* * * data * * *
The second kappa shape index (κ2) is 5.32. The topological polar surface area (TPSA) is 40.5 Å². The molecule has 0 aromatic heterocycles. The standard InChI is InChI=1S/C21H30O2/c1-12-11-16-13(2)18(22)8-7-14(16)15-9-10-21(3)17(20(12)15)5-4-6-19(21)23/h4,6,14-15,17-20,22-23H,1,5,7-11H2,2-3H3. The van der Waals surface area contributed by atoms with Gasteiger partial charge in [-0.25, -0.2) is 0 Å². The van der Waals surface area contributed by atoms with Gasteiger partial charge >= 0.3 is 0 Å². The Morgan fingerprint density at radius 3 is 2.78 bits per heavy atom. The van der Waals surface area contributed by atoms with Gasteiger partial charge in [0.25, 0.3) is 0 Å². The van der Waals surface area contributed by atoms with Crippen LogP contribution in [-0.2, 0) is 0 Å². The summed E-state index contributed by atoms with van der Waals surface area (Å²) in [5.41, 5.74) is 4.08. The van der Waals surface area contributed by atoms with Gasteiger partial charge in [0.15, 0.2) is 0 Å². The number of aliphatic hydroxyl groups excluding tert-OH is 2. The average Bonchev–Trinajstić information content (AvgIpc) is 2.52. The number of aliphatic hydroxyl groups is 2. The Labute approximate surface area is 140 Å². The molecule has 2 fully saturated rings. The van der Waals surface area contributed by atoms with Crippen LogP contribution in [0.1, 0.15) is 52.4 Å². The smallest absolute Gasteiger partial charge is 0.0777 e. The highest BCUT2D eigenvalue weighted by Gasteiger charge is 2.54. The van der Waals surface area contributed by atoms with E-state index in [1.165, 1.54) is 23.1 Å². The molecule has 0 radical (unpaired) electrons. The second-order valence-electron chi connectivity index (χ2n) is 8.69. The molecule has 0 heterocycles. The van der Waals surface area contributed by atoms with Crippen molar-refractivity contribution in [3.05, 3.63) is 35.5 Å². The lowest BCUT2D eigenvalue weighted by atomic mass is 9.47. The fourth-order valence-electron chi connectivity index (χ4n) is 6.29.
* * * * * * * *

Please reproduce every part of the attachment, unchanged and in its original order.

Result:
The second kappa shape index (κ2) is 5.32. The topological polar surface area (TPSA) is 40.5 Å². The molecule has 0 aromatic heterocycles. The standard InChI is InChI=1S/C21H30O2/c1-12-11-16-13(2)18(22)8-7-14(16)15-9-10-21(3)17(20(12)15)5-4-6-19(21)23/h4,6,14-15,17-20,22-23H,1,5,7-11H2,2-3H3. The van der Waals surface area contributed by atoms with Gasteiger partial charge in [-0.25, -0.2) is 0 Å². The van der Waals surface area contributed by atoms with Gasteiger partial charge >= 0.3 is 0 Å². The Morgan fingerprint density at radius 3 is 2.78 bits per heavy atom. The van der Waals surface area contributed by atoms with Gasteiger partial charge in [0.25, 0.3) is 0 Å². The van der Waals surface area contributed by atoms with Crippen LogP contribution in [-0.2, 0) is 0 Å². The summed E-state index contributed by atoms with van der Waals surface area (Å²) in [5.41, 5.74) is 4.08. The van der Waals surface area contributed by atoms with Gasteiger partial charge in [0.15, 0.2) is 0 Å². The number of aliphatic hydroxyl groups excluding tert-OH is 2. The average Bonchev–Trinajstić information content (AvgIpc) is 2.52. The number of aliphatic hydroxyl groups is 2. The Labute approximate surface area is 140 Å². The molecule has 2 fully saturated rings. The van der Waals surface area contributed by atoms with Crippen LogP contribution in [0.1, 0.15) is 52.4 Å². The smallest absolute Gasteiger partial charge is 0.0777 e. The highest BCUT2D eigenvalue weighted by Gasteiger charge is 2.54. The van der Waals surface area contributed by atoms with E-state index in [1.165, 1.54) is 23.1 Å². The molecule has 0 radical (unpaired) electrons. The second-order valence-electron chi connectivity index (χ2n) is 8.69. The molecule has 0 heterocycles. The van der Waals surface area contributed by atoms with Crippen molar-refractivity contribution in [3.05, 3.63) is 35.5 Å². The lowest BCUT2D eigenvalue weighted by atomic mass is 9.47. The fourth-order valence-electron chi connectivity index (χ4n) is 6.29.